This week, KDSL coordinated and presented an Education Parent Forum in Dubai focused on American curriculum schools. Parents of students in American curriculum schools had the chance to connect, ask their questions to a panel of experts, and learn about best practices. Parents had compiled insightful questions about how the US and IB curricula compare, how special needs were being addressed in American schools in Dubai, the readiness of Dubai graduates for US elite colleges and universities and finally, the introduction of the Common Core Curriculum in schools in Dubai.
The parent group had carefully constructed their questions to voice their concerns and asked about what else they could do for their children to help them succeed and be competitive with other students back in the US? Parents articulated concern about two key issues, university acceptance and the new curriculum in the US.
- Parents wondered about graduates from Dubai schools being admitted to good US colleges and universities. Peter Davos explained that the American-curriculum students were not at an advantage to study in American universities for two major reasons. First, they have grown to have a false sense of entitlement, and second, they have a perception of global issues that is peppered with a privileged bias. The combination of these two attitudinal issues reflects a graduate who is simply not realistically ready for the competitive life of a top tier university in the US – and it shows in their applications!
- Parents were confused about the quality assurance of the American curriculum and what is considered “American?” The development and the introduction of the Common Core Standards were explained by the panel with an emphasis that schools in Dubai have no real measures that can stop them from calling their curriculum American. But for those schools who have adopted the Common Core, there is notable pressure on school teachers to reform their practice; and teachers are calling out for professional support from their school leadership. The panel was clear – the Common Core is new and teachers are struggling with making sure that they (i) understand and appreciate the goals of the Common Core and (ii) have the professional support to be able to implement it appropriately in their classrooms. So parents need to put pressure on school leadership to ensure the teachers have the professional development to do their jobs and not just put pressure on the teachers!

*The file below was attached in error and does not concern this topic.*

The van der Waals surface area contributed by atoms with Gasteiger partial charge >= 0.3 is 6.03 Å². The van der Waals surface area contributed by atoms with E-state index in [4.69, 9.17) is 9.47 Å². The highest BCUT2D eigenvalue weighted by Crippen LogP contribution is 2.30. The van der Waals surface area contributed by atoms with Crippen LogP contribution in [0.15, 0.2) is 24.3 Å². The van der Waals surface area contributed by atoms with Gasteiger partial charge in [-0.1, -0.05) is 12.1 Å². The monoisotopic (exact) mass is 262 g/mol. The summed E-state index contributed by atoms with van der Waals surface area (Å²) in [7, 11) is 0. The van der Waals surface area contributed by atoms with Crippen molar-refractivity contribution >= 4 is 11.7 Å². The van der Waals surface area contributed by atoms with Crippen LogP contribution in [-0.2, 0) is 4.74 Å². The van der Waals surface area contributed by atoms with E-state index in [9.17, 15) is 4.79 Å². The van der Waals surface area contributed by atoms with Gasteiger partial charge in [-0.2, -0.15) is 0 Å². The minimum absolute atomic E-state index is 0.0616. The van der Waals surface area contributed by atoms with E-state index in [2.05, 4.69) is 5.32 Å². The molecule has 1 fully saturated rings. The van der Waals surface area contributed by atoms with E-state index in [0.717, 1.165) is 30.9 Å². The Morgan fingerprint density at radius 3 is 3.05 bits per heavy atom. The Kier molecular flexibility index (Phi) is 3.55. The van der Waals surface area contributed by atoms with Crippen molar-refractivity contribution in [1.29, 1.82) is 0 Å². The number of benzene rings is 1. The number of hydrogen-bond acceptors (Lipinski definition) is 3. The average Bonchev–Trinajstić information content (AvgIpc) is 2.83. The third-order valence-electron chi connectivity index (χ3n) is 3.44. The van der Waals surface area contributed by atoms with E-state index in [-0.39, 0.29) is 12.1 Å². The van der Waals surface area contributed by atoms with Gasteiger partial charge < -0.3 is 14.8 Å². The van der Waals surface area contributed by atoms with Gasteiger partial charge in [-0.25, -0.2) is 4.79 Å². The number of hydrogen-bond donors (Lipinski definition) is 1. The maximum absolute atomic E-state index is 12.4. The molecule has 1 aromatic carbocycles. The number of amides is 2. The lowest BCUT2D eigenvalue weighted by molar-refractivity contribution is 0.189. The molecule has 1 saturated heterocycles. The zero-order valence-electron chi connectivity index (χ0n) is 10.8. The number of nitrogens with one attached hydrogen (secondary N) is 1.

The panel was very clear about the responsibility of parents to work with the school to prepare their child for graduating and being ready for a good post-secondary school. Surprisingly, these parents seemed unmindful that they were already ahead of the norm in Dubai. The forum was held at a school at 10am. They already prioritized becoming more informed about their children’s educational opportunities over anything else that day.
Do these parents realize that they are already doing something for their children’s attainment just by showing real interest?
The effect of positive parental engagement promoting the importance of education for their children is critical on student attainment. In fact, there are studies that show that parental involvement has a bigger effect than schools in shaping student achievement. It seemed that in the minds of these parents, they were just being parents. But in Dubai, where there is a marked lack of parental involvement because of a popular belief that “the education of their children is the sole responsibility of schools,” these parents were being superstars!